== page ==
The recommendations communicate to other companies how the Fund views different types of activity. Several companies have contacted the Council to discuss planned activities similar to activities which have been addressed in previous recommendations. This indicates that the recommendations are well-known, that they communicate what can be expected of companies, that they can affect the conduct of companies, and that divestment can be a tool for change.

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Solutions, Science & Tools

The Council’s recommendation to exclude a company is based on thorough research and concrete assessments of the company’s activities on the ground. For example, in 2011 the Council identified all companies involved in logging or plantation activities in tropical forests. Based on information from the companies (including detailed information about the environmental impacts of the operations, concession maps, environmental impact assessments, social impact assessments, and high conservation value area assessments) and its own independent research (drawing on information from satellite images, land cover maps, academic literature, and the expertise of local consultants and experts), the Fund endeavors to assess individual concessions. They ask questions such as: What are the impacts on biodiversity? How are people’s livelihoods and health affected? What has the company has done to alleviate impacts?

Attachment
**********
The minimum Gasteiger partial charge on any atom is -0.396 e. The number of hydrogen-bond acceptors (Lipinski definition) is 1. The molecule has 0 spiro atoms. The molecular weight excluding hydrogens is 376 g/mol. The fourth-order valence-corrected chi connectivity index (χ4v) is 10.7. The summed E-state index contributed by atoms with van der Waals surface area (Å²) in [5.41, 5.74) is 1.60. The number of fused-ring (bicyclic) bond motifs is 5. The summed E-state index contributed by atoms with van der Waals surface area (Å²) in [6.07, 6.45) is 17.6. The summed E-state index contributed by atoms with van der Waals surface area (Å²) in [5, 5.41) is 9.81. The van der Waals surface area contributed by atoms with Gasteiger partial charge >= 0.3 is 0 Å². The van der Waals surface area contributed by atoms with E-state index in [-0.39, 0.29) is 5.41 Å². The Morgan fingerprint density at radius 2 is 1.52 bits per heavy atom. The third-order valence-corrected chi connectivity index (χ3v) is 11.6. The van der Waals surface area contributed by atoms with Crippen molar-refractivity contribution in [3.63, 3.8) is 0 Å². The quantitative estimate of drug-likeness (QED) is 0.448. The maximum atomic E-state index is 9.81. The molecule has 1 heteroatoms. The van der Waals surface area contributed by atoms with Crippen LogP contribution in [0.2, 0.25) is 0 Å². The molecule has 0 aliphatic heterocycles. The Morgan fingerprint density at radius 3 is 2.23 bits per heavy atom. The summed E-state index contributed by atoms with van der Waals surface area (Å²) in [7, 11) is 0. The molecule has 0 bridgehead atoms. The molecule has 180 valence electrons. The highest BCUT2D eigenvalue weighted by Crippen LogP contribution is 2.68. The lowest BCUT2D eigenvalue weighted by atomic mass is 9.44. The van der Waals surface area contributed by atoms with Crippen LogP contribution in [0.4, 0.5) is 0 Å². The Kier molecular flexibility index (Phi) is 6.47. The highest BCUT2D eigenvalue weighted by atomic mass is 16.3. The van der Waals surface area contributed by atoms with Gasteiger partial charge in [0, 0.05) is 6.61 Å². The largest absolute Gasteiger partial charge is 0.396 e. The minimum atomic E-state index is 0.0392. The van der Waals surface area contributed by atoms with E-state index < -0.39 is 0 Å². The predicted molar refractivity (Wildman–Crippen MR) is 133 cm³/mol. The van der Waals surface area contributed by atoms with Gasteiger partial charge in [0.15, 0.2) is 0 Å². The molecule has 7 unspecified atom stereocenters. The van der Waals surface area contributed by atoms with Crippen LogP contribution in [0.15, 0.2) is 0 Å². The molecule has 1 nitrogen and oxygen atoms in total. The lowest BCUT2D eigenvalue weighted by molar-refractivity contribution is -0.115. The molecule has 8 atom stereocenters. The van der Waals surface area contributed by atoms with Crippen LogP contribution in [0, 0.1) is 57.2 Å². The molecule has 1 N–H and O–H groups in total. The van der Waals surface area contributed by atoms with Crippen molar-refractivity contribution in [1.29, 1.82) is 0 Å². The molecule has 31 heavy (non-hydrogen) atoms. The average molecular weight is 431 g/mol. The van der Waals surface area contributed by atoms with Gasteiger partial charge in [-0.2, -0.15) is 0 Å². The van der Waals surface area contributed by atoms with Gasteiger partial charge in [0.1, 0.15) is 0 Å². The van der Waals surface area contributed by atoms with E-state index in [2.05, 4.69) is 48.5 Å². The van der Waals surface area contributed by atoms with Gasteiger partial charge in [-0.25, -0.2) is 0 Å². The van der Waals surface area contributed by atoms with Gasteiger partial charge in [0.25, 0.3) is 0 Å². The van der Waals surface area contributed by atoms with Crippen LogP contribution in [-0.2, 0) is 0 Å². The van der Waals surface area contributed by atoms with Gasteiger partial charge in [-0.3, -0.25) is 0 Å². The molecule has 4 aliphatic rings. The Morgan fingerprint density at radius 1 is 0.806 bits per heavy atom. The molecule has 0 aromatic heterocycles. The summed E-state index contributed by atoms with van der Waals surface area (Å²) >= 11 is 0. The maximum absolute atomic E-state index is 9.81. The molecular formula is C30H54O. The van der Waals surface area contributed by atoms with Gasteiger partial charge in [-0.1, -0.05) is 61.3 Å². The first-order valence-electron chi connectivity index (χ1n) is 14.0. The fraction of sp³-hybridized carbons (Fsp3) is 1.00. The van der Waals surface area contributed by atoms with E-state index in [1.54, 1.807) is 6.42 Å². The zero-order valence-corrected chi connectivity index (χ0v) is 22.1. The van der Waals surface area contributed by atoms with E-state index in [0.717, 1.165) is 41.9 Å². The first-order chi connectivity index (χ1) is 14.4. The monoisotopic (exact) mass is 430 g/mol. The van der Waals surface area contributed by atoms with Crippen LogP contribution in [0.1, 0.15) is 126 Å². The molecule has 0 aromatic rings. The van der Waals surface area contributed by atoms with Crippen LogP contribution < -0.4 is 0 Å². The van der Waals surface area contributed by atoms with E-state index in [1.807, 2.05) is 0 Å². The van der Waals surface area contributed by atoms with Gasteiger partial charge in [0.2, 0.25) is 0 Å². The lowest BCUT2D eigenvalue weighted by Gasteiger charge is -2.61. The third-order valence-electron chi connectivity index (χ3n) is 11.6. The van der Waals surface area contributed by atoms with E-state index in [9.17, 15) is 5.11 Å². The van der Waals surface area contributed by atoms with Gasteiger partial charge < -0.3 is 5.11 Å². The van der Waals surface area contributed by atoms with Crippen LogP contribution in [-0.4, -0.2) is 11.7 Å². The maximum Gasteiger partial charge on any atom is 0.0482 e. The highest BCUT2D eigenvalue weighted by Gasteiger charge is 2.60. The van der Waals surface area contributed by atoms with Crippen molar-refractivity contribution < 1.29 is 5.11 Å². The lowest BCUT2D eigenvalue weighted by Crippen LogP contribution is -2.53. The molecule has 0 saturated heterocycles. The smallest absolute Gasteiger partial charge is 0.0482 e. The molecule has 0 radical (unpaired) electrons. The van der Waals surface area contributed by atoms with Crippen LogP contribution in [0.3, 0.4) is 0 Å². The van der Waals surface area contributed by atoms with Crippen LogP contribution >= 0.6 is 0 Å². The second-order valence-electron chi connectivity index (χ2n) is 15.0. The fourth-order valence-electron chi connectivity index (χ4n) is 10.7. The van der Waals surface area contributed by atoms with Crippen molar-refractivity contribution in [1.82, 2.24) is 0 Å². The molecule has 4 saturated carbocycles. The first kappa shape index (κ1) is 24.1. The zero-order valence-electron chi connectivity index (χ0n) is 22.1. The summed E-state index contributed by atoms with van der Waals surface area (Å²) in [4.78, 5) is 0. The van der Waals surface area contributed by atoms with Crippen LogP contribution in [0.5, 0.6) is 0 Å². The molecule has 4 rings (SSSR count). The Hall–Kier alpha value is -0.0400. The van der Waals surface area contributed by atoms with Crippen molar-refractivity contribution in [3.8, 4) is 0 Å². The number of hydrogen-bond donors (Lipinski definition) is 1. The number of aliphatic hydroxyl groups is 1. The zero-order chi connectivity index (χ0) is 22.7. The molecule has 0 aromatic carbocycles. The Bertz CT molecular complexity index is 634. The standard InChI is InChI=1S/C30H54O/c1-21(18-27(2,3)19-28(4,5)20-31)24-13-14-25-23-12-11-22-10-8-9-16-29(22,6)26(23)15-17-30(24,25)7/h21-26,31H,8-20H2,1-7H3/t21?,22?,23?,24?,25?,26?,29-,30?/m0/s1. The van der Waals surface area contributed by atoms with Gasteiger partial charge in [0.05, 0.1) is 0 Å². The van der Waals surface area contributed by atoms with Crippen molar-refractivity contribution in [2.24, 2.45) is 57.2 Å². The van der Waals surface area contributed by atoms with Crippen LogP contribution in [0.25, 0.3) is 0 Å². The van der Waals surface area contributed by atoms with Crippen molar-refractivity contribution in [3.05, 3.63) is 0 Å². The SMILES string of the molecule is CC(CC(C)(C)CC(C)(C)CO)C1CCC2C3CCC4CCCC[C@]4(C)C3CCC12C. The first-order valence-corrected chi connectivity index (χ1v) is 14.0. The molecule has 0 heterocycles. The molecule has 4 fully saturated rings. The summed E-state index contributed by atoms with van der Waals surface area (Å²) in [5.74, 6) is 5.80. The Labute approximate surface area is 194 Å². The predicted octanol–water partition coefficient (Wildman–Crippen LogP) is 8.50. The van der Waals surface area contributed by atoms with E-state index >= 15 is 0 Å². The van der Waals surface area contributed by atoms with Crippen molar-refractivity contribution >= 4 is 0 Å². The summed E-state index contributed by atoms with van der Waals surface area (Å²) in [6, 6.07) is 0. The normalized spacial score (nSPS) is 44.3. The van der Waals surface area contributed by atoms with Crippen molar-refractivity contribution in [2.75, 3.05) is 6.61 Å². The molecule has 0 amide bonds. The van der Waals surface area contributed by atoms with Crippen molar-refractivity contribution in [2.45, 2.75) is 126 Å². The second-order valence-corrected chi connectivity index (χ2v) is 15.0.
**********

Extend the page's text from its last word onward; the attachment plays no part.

The Council weighs whether forests or peatlands will be converted, the scale of the clearing, to what extent the license areas overlap with important ecological values, and how the conversion of forest or peatlands might affect endangered species, habitats, and peoples’ livelihoods. Ultimately, the Council makes a determination about whether the company’s measures are sufficient to maintain important ecological and social values in the concession area.

Governments and companies are often not willing to disclose information necessary to carry out a thorough assessment. However, tools are now being developed in this sector, such as the Zoological Society of London’s Sustainable palm oil toolkit, which is a good step forward to provide information investors can use in their assessment of companies.

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Scaling Up

The situation on the ground is often not consistent with the policies of the companies. To assess companies beyond their policies requires resources, knowledge, and capability. Not all investors have these resources. Moreover, ethical risk evaluated by the Council is not always a financial risk. It depends on the market and how important reputational risk is for the company. Investors must be willing and able and have the competence to ask the right questions. The Council’s public recommendations can be used by all to inform investment decisions. Improved transparency, access to data, and tools will enable faster, easier assessments. Better assessments will lead to better investments and continue to guide financially and ethically sound corporate conduct.

Jervan, H. 2015. Financially and Ethically Sound Investing: Council on Ethics for the Norwegian Government Pension Fund. May 2015 Stockholm Summit on Natural Capital Use Case #3. Natural Capital Project, Stanford University, Stanford CA, USA. 2pp. Available at www.naturalcapitalproject.org